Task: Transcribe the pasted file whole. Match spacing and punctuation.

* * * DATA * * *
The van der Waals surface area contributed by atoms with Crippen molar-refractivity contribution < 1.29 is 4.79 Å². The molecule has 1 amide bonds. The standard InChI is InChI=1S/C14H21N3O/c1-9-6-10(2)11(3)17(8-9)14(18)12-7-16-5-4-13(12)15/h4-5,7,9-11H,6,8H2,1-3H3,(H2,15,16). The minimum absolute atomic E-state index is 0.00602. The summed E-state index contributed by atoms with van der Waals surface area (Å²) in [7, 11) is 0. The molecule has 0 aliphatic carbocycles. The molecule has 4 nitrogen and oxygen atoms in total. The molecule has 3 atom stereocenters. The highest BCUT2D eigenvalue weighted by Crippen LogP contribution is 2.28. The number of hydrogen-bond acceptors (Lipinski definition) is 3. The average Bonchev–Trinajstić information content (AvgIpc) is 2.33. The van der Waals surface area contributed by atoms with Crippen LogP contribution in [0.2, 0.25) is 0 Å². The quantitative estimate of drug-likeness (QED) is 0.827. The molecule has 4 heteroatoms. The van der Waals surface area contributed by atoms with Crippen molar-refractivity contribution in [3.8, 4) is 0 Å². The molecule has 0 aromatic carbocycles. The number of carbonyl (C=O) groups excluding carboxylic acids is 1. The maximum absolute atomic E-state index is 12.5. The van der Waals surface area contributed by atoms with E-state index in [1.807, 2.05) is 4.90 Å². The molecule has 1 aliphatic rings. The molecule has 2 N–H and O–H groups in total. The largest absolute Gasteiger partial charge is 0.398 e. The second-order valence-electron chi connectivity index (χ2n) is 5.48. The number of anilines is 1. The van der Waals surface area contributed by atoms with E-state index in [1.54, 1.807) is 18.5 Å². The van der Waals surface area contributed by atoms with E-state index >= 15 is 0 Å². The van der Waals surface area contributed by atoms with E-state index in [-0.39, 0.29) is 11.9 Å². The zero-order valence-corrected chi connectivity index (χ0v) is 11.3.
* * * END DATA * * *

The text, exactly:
The van der Waals surface area contributed by atoms with Crippen molar-refractivity contribution < 1.29 is 4.79 Å². The molecule has 1 amide bonds. The standard InChI is InChI=1S/C14H21N3O/c1-9-6-10(2)11(3)17(8-9)14(18)12-7-16-5-4-13(12)15/h4-5,7,9-11H,6,8H2,1-3H3,(H2,15,16). The minimum absolute atomic E-state index is 0.00602. The summed E-state index contributed by atoms with van der Waals surface area (Å²) in [7, 11) is 0. The molecule has 0 aliphatic carbocycles. The molecule has 4 nitrogen and oxygen atoms in total. The molecule has 3 atom stereocenters. The highest BCUT2D eigenvalue weighted by Crippen LogP contribution is 2.28. The number of hydrogen-bond acceptors (Lipinski definition) is 3. The average Bonchev–Trinajstić information content (AvgIpc) is 2.33. The van der Waals surface area contributed by atoms with Crippen LogP contribution in [0.2, 0.25) is 0 Å². The quantitative estimate of drug-likeness (QED) is 0.827. The molecule has 4 heteroatoms. The van der Waals surface area contributed by atoms with Crippen molar-refractivity contribution in [3.8, 4) is 0 Å². The molecule has 0 aromatic carbocycles. The number of carbonyl (C=O) groups excluding carboxylic acids is 1. The maximum absolute atomic E-state index is 12.5. The van der Waals surface area contributed by atoms with E-state index in [1.807, 2.05) is 4.90 Å². The molecule has 1 aliphatic rings. The molecule has 2 N–H and O–H groups in total. The largest absolute Gasteiger partial charge is 0.398 e. The second-order valence-electron chi connectivity index (χ2n) is 5.48. The number of anilines is 1. The van der Waals surface area contributed by atoms with E-state index in [1.54, 1.807) is 18.5 Å². The van der Waals surface area contributed by atoms with E-state index >= 15 is 0 Å². The van der Waals surface area contributed by atoms with E-state index in [-0.39, 0.29) is 11.9 Å². The zero-order valence-corrected chi connectivity index (χ0v) is 11.3.